A fierce competitor on the racetrack during his career, three-time Eclipse Award-winning jockey Ramón Dominguez has joined international equine welfare charity Brooke USA as an ambassador to help spread awareness of the conditions of working equines around the world.
Born in Caracas, Venezuela, Dominguez began his racing career in North America in 1996 and had impressive purse earnings of $191,620,277. Dominguez won three Breeders' Cup races and set many records in the New York Racing Association. He won 4,985 races during his 17-year riding career, which ended in 2013 after he suffered a traumatic brain injury (TBI) from a fall at the Aqueduct Racetrack.
The decorated jockey is the recipient of numerous prestigious awards including the United States Champion Jockey by wins in 2001 and 2003, the Isaac Murphy Award in 2004, the Eclipse Award consecutively in 2010, 2011, 2012, and the George Woolf Memorial Jockey Award in 2012. In 2016, he was inducted into the National Museum of Racing and Hall of Fame.
How did you first hear about Brooke USA?
I was attending the 142nd Preakness Stakes in Maryland when I first heard about Brooke USA from one of their publicists, Jamie Saults. She suggested that I could be a great fit for the organization and after researching the organization I said, "Absolutely!"
Of all the equine charities to choose from, why did you want to get involved with Brooke USA?
Horses are extremely important to me, and they are a huge part of my life. When I learned about what Brooke USA was doing with working horses, mules and donkeys around the world – giving the equines a better life and educating the people in those communities – it was very appealing to me. I wanted to be able to help in any way that I could. I am always looking for ways to give back!
What aspect of Brooke USA are you most passionate about - the equines, the people, global impact?
To be honest, I feel that all of the aspects of Brooke USA are very important. At the end of the day, the goal is for the equines to be well taken care of. However, I also think that the education is important. Helping the horses and donkeys and educating the people go hand in hand. By witnessing underdeveloped communities in South America first-hand, I can say that many of the owners want to do the right thing, but they just do not know how. I am passionate about bringing awareness to these communities by showing them how they can give their animals a better life.
What are your hopes for inspiring the horse racing industry to become involved with the organization?
Brooke USA is such a great cause, and my main goal is to bring awareness to the horse-racing community — my second family. However, I also think that anyone can join in this cause and help further the impact that Brooke USA is making around the world. I want to spread the vision of Brooke USA, which is improving the wellbeing of working equines and the humans who depend on them, to many others who have never heard about it before, especially within the racing community.
People in the racing community know who I am, and I hope I can open the door for people to learn more about Brooke USA. I hope people know that it is possible and tangible for them to help make a difference. If I am able to contribute, even in a very small way to that overall goal, at end of the day I will be receiving one of the greatest gifts — to know that I can make a difference.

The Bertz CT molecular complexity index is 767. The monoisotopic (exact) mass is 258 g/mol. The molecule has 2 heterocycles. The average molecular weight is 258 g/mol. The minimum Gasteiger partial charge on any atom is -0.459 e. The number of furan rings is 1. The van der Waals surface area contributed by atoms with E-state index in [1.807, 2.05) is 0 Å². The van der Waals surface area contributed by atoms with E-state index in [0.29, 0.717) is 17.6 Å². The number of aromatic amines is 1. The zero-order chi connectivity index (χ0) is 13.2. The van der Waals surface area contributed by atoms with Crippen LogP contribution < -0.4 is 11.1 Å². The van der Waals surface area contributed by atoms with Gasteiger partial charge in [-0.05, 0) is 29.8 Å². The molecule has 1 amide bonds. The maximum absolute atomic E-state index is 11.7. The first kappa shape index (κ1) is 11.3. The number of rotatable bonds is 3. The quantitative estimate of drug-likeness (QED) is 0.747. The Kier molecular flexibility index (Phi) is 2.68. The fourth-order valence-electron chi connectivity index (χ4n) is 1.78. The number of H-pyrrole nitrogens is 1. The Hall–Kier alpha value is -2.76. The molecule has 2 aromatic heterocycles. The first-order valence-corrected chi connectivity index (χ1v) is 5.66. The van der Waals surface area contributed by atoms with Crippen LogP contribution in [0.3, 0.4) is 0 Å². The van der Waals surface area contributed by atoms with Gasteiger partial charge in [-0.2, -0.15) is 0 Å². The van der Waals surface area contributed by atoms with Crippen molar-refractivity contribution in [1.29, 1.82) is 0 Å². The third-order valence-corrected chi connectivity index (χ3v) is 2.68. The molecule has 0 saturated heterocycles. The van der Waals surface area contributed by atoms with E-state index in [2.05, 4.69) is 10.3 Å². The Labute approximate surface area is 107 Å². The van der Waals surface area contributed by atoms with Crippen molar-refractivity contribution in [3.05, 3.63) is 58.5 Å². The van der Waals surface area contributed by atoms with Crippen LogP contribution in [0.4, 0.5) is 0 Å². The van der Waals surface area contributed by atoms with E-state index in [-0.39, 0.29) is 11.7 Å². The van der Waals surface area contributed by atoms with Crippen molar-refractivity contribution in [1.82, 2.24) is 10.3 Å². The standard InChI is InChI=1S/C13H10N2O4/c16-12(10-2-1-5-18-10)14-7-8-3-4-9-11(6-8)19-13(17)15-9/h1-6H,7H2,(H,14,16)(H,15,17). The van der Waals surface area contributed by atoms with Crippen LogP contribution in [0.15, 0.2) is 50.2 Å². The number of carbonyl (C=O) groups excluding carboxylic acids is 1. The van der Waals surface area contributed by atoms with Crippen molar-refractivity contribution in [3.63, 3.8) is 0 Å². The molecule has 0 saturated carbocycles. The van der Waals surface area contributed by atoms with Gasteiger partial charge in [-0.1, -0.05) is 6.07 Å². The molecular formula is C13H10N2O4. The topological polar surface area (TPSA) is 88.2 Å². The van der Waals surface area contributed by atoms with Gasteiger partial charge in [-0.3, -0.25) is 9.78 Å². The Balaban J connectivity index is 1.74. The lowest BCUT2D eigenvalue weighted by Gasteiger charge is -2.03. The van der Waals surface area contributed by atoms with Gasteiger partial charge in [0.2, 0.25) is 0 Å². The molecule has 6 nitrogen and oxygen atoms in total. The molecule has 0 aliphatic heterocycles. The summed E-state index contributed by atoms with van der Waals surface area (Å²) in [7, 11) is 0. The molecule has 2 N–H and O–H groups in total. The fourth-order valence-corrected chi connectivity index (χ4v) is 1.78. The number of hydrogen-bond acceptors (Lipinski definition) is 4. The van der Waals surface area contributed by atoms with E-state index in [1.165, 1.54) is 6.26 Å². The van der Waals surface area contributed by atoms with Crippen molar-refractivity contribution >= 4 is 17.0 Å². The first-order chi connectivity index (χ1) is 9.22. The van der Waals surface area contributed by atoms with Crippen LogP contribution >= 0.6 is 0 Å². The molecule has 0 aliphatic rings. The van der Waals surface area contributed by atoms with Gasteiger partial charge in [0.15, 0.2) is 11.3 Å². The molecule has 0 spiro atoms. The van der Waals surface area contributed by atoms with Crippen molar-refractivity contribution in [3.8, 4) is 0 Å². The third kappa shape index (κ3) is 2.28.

What are some of your most recent accomplishments?
Most recently, I was inducted into the Delaware Park Wall of Fame, so that was very exciting! In 2016, I was inducted into the National Museum of Racing and Hall of Fame, so that was one of my biggest accomplishments. Before I retired from riding as a jockey, I won the Eclipse Award for Outstanding Jockey three years in a row, which is given to only one jockey in the United States.
What are some of your goals for the future?
My primary goal is for people to know how amazing the organization is and for them to understand the impact that Brooke USA is making for working equines around the world. I think that will be very fulfilling.
Personally, I am looking forward to learning more about Brooke USA and getting to help behind the scenes. I want to get familiarized with all of their programs so that I can embrace it even more. I want to follow the lead of others in the organization and help in any way that I can.
Brooke USA is hosting one of their events in New York City this fall and that is something I would definitely love to be a part of.
What do you hope to accomplish as an ambassador for Brooke USA?
When you are helping to educate an individual and a community, you are not only helping the donkey, mule or horse that they have, you are potentially educating and changing the future for generations to come. In my mind, that is a big accomplishment. It is great to partner with an organization that is taking the reins and changing the future for the best.
By raising funds in the U.S. and stewarding those donations to the areas of greatest need, Brooke USA, a 501(c)(3) charity, supports international equine welfare programs around the world, primarily those of Brooke, the world’s largest international equine welfare charity. For more than 80 years, Brooke has worked in many of the poorest countries on earth, bringing scientifically proven, practical, and sustainable equine welfare solutions to the working animals on whom the poor depend to earn a livelihood. Last year alone, Brooke reached 2 million working equines, benefitting 12 million people across Asia, Africa, the Middle East, and Central America. For more information on Brooke USA, go to www.BrookeUSA.org or contact Cindy Rullman at 859-296-0037 or Cindy.Rullman@BrookeUSA.org.